Cambodia is currently improving in economic standing, however the benefits of this are largely contained to urban areas. As a major contributor to GDP, ensuring the sustainability of Cambodia’s agricultural sector is highly important, especially when coupled with the increasing awareness of the dangers of climate change. Access to water for agriculture, fisheries and domestic supply is an issue, with many rural communities competing for resources. Coupled with the effects of flood and drought activity in recent years, the need for adequate and reliable water resource management in rural, agricultural areas is prominent. This project focuses on the North- Western Cambodian provinces of Oddar Meanchey (OMC) and Banteay Meanchey (BMC) and the neighbouring North-Eastern Thai provinces of Surin and Sisaket.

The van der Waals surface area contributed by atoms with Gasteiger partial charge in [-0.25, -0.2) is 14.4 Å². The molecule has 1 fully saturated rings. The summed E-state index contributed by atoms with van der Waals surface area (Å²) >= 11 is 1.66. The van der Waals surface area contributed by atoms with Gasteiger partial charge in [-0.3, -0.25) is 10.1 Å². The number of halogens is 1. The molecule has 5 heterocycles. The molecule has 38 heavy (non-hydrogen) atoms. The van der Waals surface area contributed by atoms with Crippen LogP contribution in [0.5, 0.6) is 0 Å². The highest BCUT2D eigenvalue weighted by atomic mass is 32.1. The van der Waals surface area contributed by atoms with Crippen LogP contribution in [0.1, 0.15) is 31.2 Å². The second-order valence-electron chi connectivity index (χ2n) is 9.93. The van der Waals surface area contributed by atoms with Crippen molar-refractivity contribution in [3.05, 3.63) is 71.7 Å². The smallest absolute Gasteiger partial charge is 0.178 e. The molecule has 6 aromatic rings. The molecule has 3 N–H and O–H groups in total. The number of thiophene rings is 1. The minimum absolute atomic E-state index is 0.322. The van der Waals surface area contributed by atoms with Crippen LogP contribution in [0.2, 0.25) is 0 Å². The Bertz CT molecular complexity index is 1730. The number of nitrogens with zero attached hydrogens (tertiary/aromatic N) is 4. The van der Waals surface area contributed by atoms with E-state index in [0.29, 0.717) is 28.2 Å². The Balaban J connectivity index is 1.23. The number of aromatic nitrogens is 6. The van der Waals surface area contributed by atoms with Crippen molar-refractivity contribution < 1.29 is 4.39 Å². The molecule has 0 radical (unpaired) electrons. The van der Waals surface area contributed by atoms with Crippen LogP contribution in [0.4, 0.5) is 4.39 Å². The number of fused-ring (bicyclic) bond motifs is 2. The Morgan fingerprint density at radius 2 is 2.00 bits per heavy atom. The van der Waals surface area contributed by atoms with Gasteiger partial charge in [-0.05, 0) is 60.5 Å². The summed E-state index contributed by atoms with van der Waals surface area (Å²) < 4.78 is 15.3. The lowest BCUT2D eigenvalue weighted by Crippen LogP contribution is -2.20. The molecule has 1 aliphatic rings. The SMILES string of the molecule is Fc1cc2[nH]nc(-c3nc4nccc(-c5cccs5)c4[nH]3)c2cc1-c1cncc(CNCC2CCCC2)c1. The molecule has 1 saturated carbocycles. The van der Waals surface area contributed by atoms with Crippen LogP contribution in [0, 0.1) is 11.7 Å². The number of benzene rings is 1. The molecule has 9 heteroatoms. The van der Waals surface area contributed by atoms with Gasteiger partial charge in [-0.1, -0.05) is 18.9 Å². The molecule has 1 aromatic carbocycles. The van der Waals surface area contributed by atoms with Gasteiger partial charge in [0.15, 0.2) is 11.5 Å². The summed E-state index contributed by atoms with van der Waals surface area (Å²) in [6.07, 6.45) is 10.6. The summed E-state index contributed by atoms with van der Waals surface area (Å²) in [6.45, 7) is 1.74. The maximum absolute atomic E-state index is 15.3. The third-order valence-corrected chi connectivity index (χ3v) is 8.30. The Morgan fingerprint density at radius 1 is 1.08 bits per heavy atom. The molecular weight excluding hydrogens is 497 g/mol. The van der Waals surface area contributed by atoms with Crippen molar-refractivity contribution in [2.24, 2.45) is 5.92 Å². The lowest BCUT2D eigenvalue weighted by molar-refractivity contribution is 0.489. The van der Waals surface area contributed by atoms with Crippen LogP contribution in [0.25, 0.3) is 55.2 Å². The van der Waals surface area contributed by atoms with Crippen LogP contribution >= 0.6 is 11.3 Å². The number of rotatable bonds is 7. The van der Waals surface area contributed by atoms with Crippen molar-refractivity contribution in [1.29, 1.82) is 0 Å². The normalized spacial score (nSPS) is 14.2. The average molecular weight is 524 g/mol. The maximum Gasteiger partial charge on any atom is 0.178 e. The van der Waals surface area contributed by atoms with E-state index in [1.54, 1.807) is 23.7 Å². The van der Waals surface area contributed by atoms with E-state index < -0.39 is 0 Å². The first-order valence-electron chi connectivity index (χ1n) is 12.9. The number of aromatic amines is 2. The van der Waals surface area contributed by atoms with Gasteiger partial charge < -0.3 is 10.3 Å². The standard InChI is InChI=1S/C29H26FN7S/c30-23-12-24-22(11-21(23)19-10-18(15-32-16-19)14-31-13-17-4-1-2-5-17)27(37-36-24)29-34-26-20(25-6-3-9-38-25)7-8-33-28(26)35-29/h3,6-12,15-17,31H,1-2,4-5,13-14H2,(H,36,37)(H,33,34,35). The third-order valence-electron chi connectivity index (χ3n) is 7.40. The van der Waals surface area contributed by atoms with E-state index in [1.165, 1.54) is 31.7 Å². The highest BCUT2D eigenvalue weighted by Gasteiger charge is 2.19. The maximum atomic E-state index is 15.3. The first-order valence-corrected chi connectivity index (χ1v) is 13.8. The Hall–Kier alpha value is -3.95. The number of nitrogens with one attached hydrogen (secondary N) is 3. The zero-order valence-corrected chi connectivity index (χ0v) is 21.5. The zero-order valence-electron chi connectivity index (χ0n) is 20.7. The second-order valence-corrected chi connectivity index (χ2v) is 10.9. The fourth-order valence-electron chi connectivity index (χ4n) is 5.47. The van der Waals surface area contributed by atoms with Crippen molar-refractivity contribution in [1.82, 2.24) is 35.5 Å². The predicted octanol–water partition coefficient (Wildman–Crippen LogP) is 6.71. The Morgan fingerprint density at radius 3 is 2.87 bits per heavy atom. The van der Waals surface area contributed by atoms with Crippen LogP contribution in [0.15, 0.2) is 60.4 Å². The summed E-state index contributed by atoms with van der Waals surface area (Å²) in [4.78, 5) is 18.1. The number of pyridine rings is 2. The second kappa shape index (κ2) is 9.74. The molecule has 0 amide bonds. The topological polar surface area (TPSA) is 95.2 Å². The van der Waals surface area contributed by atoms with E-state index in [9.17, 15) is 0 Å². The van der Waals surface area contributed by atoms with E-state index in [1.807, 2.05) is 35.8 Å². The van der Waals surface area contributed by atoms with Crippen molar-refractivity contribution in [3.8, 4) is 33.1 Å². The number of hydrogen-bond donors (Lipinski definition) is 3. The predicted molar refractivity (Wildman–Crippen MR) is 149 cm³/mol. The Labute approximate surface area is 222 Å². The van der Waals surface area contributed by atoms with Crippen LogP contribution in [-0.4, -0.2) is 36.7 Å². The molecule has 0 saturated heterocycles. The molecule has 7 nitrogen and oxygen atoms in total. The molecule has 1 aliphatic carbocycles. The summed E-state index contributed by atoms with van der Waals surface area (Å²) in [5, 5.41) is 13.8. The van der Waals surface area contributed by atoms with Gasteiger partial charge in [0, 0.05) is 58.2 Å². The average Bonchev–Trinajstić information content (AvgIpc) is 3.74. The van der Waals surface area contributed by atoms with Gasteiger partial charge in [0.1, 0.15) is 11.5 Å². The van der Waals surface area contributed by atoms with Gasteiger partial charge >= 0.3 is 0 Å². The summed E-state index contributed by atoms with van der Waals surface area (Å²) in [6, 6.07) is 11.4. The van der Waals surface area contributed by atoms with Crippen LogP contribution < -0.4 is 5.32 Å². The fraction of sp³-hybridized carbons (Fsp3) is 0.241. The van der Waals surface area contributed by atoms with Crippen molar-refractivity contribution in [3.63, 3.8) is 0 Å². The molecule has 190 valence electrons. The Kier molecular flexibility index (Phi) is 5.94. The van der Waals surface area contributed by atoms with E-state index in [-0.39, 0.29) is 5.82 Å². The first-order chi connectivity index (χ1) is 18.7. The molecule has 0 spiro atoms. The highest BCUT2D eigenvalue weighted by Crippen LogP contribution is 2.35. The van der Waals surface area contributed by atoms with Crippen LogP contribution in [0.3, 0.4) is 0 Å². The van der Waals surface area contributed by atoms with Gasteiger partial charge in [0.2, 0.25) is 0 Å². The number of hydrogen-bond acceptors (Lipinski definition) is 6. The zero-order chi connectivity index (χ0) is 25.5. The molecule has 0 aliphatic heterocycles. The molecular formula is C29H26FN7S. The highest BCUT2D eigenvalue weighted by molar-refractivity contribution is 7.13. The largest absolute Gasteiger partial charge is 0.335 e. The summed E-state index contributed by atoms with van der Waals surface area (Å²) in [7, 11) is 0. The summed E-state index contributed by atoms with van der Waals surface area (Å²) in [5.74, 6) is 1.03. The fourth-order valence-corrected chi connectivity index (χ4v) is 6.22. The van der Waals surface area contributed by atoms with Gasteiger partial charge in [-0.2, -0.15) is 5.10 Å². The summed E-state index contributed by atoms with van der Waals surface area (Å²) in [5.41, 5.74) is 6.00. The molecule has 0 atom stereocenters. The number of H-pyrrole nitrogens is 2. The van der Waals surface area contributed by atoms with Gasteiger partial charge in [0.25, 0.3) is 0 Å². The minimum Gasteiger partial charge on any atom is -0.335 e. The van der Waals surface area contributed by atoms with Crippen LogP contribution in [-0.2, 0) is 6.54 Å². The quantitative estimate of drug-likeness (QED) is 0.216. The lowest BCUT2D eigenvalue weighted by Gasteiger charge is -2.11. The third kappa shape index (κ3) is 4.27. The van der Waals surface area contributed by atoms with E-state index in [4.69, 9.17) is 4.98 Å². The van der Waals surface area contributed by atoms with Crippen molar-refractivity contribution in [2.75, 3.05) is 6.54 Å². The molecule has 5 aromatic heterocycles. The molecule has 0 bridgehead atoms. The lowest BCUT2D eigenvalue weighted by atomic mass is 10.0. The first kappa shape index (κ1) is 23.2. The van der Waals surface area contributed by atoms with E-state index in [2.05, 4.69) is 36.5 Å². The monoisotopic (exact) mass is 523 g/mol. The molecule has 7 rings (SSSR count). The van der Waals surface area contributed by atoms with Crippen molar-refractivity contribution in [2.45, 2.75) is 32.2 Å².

In order to protect rural livelihoods and maintain agricultural production, communities must be supplied with permanent and regulated water year-round. Analysis of recent flood and drought histories and their effects in the provinces are first necessary to determine the most vulnerable areas both in terms of agriculture and households. In addition, water resource assessments of supplies and demand will identify the most crucial areas to ensure supplies are increased and sustained both for crops and domestic use. Socio-economic studies will also ensure ‘cross- cutting’ issues are considered in WR planning, such as: gender, economic vulnerability and cultural factors related to WRM. Furthermore, meetings with stakeholders at multiple levels can address issues in water infrastructure, alongside assessment of the capacities of those managing monitoring systems for example. From this, future recommendations for improvements in infrastructure can be made with an awareness of the necessary knowledge capacities to ensure proper maintenance and sustainability.